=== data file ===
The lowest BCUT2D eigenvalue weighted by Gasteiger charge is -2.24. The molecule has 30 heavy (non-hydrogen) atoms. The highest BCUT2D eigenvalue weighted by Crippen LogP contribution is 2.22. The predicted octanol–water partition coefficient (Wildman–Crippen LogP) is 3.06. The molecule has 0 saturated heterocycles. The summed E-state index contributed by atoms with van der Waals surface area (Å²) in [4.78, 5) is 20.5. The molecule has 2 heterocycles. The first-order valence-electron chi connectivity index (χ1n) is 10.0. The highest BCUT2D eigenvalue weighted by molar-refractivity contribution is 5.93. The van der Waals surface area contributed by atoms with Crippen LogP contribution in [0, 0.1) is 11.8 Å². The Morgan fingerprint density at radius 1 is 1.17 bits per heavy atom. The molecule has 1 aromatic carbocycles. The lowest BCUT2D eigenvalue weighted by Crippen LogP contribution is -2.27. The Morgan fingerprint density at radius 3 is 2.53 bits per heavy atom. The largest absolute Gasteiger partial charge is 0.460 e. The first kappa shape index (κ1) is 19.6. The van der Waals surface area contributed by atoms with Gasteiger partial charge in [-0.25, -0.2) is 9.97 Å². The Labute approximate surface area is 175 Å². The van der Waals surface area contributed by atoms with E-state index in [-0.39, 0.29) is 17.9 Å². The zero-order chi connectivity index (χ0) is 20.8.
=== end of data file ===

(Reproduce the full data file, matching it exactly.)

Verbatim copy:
The lowest BCUT2D eigenvalue weighted by Gasteiger charge is -2.24. The molecule has 30 heavy (non-hydrogen) atoms. The highest BCUT2D eigenvalue weighted by Crippen LogP contribution is 2.22. The predicted octanol–water partition coefficient (Wildman–Crippen LogP) is 3.06. The molecule has 0 saturated heterocycles. The summed E-state index contributed by atoms with van der Waals surface area (Å²) in [4.78, 5) is 20.5. The molecule has 2 heterocycles. The first-order valence-electron chi connectivity index (χ1n) is 10.0. The highest BCUT2D eigenvalue weighted by molar-refractivity contribution is 5.93. The van der Waals surface area contributed by atoms with Crippen LogP contribution in [0, 0.1) is 11.8 Å². The Morgan fingerprint density at radius 1 is 1.17 bits per heavy atom. The molecule has 1 aromatic carbocycles. The lowest BCUT2D eigenvalue weighted by Crippen LogP contribution is -2.27. The Morgan fingerprint density at radius 3 is 2.53 bits per heavy atom. The largest absolute Gasteiger partial charge is 0.460 e. The first kappa shape index (κ1) is 19.6. The van der Waals surface area contributed by atoms with Gasteiger partial charge in [-0.25, -0.2) is 9.97 Å². The Labute approximate surface area is 175 Å². The van der Waals surface area contributed by atoms with E-state index in [-0.39, 0.29) is 17.9 Å². The zero-order chi connectivity index (χ0) is 20.8.